SL: The most difficult part of writing an opera was holding myself accountable. You may recall that I was late to turn in music on a couple occasions (see above). Writing an opera is especially difficult because operas are long and they deal with a lot of emotional content. In other projects, if I don’t know how to write music that invokes a particular effect/image (e.g., the chaos of a train crash), I don’t have to write it. In the opera, I had to figure things out that I would have otherwise ignored. If I were to do another opera, I would set up systems of accountability, such as more meetings with collaborators where I have to show my progress.
OE: What’s been the most awesome part?
SL: I have so enjoyed working with the opera students and faculty at Kent State. These students have shocked me with how invested they are in the project! They are super excited to be able to bring characters to life, and I’m learning a lot from watching their processes.
OE: I know you reached out to faculty at KSU early on and along the way. How important have their help and support been?
SL: Professors Marla Berg and Dr. Jay White have been wildly helpful! As director of the opera program (and the director of the operas themselves), Professor Berg was the one who decided to program our work. She took a chance on us, and she has worked very hard to gather musicians and crew members, to stage the work, to advertise the program, etc. I’m currently taking voice lessons from Dr. White, so I see him coaching students on a variety of pieces—he spends a lot of time honing on in who a character is and what a song is saying below the surface. Seeing him apply the same expertise to our work when coaching performers has been an awesome experience.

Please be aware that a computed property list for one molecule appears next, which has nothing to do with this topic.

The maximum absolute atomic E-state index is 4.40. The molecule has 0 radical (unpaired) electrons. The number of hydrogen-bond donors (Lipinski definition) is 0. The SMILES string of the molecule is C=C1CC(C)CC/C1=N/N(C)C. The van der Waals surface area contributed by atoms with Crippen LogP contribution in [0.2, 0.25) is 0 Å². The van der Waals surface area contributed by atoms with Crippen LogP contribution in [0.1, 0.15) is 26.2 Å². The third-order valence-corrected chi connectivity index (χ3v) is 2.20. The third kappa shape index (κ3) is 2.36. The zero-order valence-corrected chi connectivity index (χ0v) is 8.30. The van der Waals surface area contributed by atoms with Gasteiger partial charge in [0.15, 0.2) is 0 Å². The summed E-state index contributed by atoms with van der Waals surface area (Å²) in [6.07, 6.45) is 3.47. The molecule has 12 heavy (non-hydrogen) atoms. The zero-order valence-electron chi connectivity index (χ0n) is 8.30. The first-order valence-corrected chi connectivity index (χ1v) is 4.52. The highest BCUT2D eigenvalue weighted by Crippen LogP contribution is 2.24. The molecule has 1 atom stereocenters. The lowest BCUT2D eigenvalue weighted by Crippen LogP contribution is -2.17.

OE: Early on in our work together I told you that I saw the composer as the “boss” in the composer-librettist relationship, and you bristled at the idea. Now that you’ve completed work on your first opera, do you still feel that way?
SL: I’m still not sure about the composer/librettist balance, but I have learned a lot about the composer’s role in the creation of opera as a whole: no one person, even the composer, is most important. I’ve actually been very “hands off” with the rehearsal and staging process over this semester. The actors, directors, conductors, and musicians have taken charge of the process—I’m just along for the ride! I think now that the composer is just one cog in a big machine. As audiences, we give the composer of a work too much clout and need to be more reverent of the people behind the scenes who are making that work a reality.